Skip to content




GROTON — The average homeowner likely will pay an additional $216 in property taxes if the town manager wins support for a spending plan for the fiscal year that starts in July.

Town Manager Mark Haddad is proposing a $37.4 million budget for fiscal 2017, including an operational budget of $34.4 million, a 3.2 percent increase in spending from fiscal 2016. This is $25,781 below the maximum spending allowed under the Proposition 2 1/2 levy limit, which includes additional tax revenue from projected $17 million in “new growth” next year.

In the end, the proposed budget would increase the property tax rate to $19.32 per $1,000 valuation from $18.78 currently, requiring average homeowners with property assessed at $400,000 to pay an additional $216 in taxes.

The budget was developed with selectmen’s and the Finance Committee’s consensus to keep the total annual spending increase to 2.2 percent or below in mind, according to Haddad’s budget proposal. The board and committee also directed town officials to start planning for a fiscally sustainable future.

“I am pleased to report that the proposed Fiscal Year 2017 operating budget meets this objective and allows the town to continue to provide the same level of services that it currently receives,” Haddad wrote.

Selectmen Chairman Jack Petropoulos said on Thursday that the 2.2 percent increase target is for the town budget excluding school spending. The town manager’s budget satisfies that goal, which is “significant” and a step in the right direction, Petropoulos said.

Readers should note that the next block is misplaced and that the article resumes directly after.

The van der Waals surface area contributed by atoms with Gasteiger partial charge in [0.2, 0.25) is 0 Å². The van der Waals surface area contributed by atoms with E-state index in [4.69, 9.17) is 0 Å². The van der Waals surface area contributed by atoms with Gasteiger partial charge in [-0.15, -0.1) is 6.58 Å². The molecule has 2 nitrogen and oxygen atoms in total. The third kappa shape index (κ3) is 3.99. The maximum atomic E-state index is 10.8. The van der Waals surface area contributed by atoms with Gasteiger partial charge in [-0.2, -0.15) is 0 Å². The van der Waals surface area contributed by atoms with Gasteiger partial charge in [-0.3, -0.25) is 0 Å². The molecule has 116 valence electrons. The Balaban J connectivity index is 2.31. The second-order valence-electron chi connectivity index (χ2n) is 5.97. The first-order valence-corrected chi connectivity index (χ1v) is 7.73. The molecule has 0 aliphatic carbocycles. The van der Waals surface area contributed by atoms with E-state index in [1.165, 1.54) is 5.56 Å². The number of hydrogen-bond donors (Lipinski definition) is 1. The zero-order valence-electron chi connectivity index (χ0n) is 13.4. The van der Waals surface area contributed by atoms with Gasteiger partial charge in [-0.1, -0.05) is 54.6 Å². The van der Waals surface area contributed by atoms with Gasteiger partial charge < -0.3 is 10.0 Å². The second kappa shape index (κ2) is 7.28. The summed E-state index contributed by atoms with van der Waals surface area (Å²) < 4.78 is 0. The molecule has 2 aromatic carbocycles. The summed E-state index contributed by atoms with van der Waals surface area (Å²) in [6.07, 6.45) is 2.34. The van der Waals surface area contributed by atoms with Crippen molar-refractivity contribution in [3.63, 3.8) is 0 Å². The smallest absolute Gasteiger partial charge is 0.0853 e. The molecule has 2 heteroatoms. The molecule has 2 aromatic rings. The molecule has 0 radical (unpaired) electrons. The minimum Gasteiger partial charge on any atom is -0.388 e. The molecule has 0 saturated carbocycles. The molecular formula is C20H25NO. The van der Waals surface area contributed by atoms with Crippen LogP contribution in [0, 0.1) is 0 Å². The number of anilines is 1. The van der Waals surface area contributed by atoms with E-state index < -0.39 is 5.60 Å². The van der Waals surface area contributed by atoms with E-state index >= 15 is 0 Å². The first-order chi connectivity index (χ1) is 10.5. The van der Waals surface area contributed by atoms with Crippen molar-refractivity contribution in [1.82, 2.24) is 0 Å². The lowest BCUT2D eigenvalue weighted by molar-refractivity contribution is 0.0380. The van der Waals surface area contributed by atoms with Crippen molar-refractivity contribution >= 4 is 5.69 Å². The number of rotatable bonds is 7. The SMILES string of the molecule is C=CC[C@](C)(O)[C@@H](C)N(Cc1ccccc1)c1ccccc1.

“My hat’s off to Mark for getting there,” Petropoulos said.

Haddad’s budget provides for an additional $776,100, or a 4.54 percent increase in the town’s annual contribution toward the Groton-Dunstable Regional School District. The budget also includes $41,881 to pay for additional overtime pay for the Police Department to step up traffic control and enforcement and for the training of police officers.

Many of the complaints that the Police Department receives are traffic-related, according to Haddad. Police Chief Donald Palma has proposed to hire a traffic officer to exclusively tackle the issues, given that the construction of the Shirdi Sai temple on Boston Road and Indian Hill Music’s anticipated expansion into Groton as well as some additional commercial activities on Main Street will likely add to the traffic problems, Haddad wrote.

But, the town cannot afford to increase staffing for fiscal 2017, he said, adding that the additional overtime pay will help the police deal with the issue.

The training of officers are also necessarily as most of them have not received any training beyond police academies, Haddad wrote.

In addition, Haddad hopes to add a full-time custodial position in lieu of a private contractor who works for the Groton Country Club, the Groton Electric Light Department and at the transfer station. Having this contractor helped reduced overtime costs, Haddad wrote. Though making it a permanent position costs taxpayers $18,623 upfront after the GELD’s $12,480 contribution toward the position, Haddad believes it would eventually help further reduce overtime pays in various areas.